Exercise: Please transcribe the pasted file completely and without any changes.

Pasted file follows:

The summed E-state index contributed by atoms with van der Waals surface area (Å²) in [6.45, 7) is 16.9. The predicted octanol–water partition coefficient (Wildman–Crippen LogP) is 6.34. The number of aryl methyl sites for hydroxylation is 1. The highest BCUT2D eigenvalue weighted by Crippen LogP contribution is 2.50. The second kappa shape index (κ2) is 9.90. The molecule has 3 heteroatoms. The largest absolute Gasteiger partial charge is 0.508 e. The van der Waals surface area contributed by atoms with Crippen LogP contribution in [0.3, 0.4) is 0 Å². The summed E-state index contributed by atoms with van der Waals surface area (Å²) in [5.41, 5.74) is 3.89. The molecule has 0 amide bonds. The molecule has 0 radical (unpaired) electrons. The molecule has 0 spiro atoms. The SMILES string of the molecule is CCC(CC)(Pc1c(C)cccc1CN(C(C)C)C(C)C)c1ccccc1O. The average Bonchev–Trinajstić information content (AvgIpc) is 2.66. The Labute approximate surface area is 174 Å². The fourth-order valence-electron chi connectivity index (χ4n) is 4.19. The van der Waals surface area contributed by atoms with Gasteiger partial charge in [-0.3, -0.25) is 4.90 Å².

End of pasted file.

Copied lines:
The summed E-state index contributed by atoms with van der Waals surface area (Å²) in [6.45, 7) is 16.9. The predicted octanol–water partition coefficient (Wildman–Crippen LogP) is 6.34. The number of aryl methyl sites for hydroxylation is 1. The highest BCUT2D eigenvalue weighted by Crippen LogP contribution is 2.50. The second kappa shape index (κ2) is 9.90. The molecule has 3 heteroatoms. The largest absolute Gasteiger partial charge is 0.508 e. The van der Waals surface area contributed by atoms with Crippen LogP contribution in [0.3, 0.4) is 0 Å². The summed E-state index contributed by atoms with van der Waals surface area (Å²) in [5.41, 5.74) is 3.89. The molecule has 0 amide bonds. The molecule has 0 radical (unpaired) electrons. The molecule has 0 spiro atoms. The SMILES string of the molecule is CCC(CC)(Pc1c(C)cccc1CN(C(C)C)C(C)C)c1ccccc1O. The average Bonchev–Trinajstić information content (AvgIpc) is 2.66. The Labute approximate surface area is 174 Å². The fourth-order valence-electron chi connectivity index (χ4n) is 4.19. The van der Waals surface area contributed by atoms with Gasteiger partial charge in [-0.3, -0.25) is 4.90 Å².